In 1973, Ocala Jai-Alai’s inaugural season was a booming success. Tampa Jai-Alai was on an upward trajectory of record attendance and pari-mutuel handle (betting) mainly due to Buddy Berenson making capital improvements to the facility and bringing in some top tier players, such as Bolivar and Gorrono.
In the ’50s and ’60s, the Tampa Fronton was nothing more than a basic shell of an auditorium. It was dimly lit, had worn seats, and fans saw marginal play on the court. Since the Berenson’s bought it, the fronton was being transformed: new carpeting in the aisles, expanded standing and betting areas on the sides, upgraded closed-circuit televisions, a high-end dining facility, new courtside box seating, and a major upgrade in players.
During that second season in Tampa and the first Ocala season, Ricky Solaun and I were getting closer and closer. We came from two completely different backgrounds. He was a Basque, born and raised in a small town in the Pyrenees Mountains of northern Spain, Catholic, high school educated. He became a professional Jai-Alai player in his teens, playing in the Canary Islands, completely on his own. He spoke little English, married a Tampa girl, and was pursuing his dream, playing Jai-Alai in the United States.
I was born and raised in Tampa, Jewish, graduated from UF, raised in an upper middle class setting, spoke little Spanish and was still living with my mother. Now, I wasn’t George Costanza (Seinfeld fans will know), but it might seem so. My very Jewish mother was always saying, “when are you going to get a real job?” It did sound a lot like George’s mother.
Ricky and I were so different, but a unique friendship was developing, a brotherhood. Somehow fate brought us together, two people from two completely different worlds. We were to face many challenges together. One was soon to come.
Ft. Pierce Jai-Alai was under construction and due to open in the summer of 1974. Our company would have four frontons in Florida, literally dominating the market. But the sport was limited to only Florida. Though Jai-Alai was played in New York, Chicago, and New Orleans in the ’30s and ’40s, it disappeared in all areas of the U.S., except Florida. That was about to change.
Without any warning, the legislature in the state of Connecticut passed a lottery bill in 1972. Somewhere buried in that bill was legalization of dog racing and Jai-Alai. Then, the following year, there were legislative discussions involving a possible “Jai-Alai center in Hartford.” Doubtful they even knew the proper term was “fronton.”
Meanwhile, Buddy Berenson, president of our company, was now facing a once disinterested set of investors on almost every decision. The company’s Executive Committee, consisting of the original Boston investors, was smelling money… and power.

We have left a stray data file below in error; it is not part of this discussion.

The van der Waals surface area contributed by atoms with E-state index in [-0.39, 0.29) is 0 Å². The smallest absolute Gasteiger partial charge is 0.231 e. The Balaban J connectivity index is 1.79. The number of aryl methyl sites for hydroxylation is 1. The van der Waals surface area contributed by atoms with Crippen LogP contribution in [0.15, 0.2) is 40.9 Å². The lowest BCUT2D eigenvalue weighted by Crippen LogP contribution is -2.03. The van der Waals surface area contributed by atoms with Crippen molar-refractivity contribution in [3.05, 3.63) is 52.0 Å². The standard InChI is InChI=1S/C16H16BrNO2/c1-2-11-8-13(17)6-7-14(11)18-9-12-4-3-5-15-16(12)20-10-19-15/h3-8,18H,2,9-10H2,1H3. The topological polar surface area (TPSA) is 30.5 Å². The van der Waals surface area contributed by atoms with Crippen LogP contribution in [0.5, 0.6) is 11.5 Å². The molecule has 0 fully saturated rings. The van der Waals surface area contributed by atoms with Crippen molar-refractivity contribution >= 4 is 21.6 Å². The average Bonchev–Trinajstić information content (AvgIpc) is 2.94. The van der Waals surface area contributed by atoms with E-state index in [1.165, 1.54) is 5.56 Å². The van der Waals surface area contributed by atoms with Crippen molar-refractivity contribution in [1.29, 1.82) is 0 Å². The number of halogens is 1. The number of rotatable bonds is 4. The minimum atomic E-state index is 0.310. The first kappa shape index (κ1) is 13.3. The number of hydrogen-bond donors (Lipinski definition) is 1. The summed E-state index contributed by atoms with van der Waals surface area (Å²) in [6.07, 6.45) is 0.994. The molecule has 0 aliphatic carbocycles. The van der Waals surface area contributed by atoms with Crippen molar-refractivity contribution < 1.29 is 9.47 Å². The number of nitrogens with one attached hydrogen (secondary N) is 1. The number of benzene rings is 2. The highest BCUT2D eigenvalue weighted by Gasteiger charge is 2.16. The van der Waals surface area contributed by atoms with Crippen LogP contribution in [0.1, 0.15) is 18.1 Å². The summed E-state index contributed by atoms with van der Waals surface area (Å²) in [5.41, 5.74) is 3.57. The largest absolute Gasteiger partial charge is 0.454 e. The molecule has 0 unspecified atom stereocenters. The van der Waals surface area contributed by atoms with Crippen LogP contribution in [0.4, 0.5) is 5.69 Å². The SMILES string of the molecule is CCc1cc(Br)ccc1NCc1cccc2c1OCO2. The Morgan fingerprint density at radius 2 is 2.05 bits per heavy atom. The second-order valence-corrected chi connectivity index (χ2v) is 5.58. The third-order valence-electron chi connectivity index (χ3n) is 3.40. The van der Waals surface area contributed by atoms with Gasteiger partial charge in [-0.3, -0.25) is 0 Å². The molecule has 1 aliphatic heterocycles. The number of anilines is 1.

The company had expanded from just Miami Jai-Alai to four profitable frontons, and they became aware of the new Connecticut legislation. The sport could spread further, outside of Florida, perhaps even New York, or California. But expansion required money.
There was talk of taking the company public. This would raise the necessary funds for any possible future expansion and take them off the hook for fronting any further investment.
The Berenson family had brought them this far, with tremendous financial success. Buddy had already shown that he was not only an astute businessman, but he was virtually “The King” of Jai-Alai. The dynasty would continue as his son Richie was learning every phase of the business. Only one thing stood in their way: Alan Trustman and the Executive Committee.
The state of Connecticut did issue three pari-mutuel licenses for three different cities: Hartford, Bridgeport, and Milford. Our company was approved for the Hartford license. Milford and Bridgeport went to two other separate entities. Milford was to be Dania Jai-Alai’s sister fronton.
Meanwhile, in the same year, the MGM Grand Hotel decided to experiment with Jai-Alai in Las Vegas. It was to be used as a gimmick to draw people into their casino. It was not a successful venture and showed that Jai-Alai could not compete with slot machines or table games. (It ended up closing in 1980, a failure as did one in Reno.)
Gossip and speculation were now running rampant in the Jai-Alai industry. This would be the first appearance of our sport in the Northeast, especially in the New York market. Bridgeport was an easy drive from New York City. Some were thinking that exposure in the Northeast could be the launching pad for the sport. There was talk of possible frontons in Chicago and New Jersey. Of course, that required legislation and lobbyists were being hired to make it happen.
In 1973, it was announced that we were now a public company and the new name would be “World Jai-Alai.” The executive committee, consisting of Ben and Alan Trustman, plus the other investors, along with Buddy Berenson, became World Jai-Alai’s Board of Directors.
Then, other new names began appearing, such as Frederick “Rick” Wallace, the new Controller. Soon to join the World Jai-Alai’s corporate structure would be Richard Donovan, Paul Rico, and the infamous John B. Callahan. The battle for control was about to begin. Berenson versus Trustman. The fate of the new Hartford Jai-Alai, the four Florida frontons, and the entire sport was truly at stake. But, in early 1974, the Teamsters Union fired the first shot.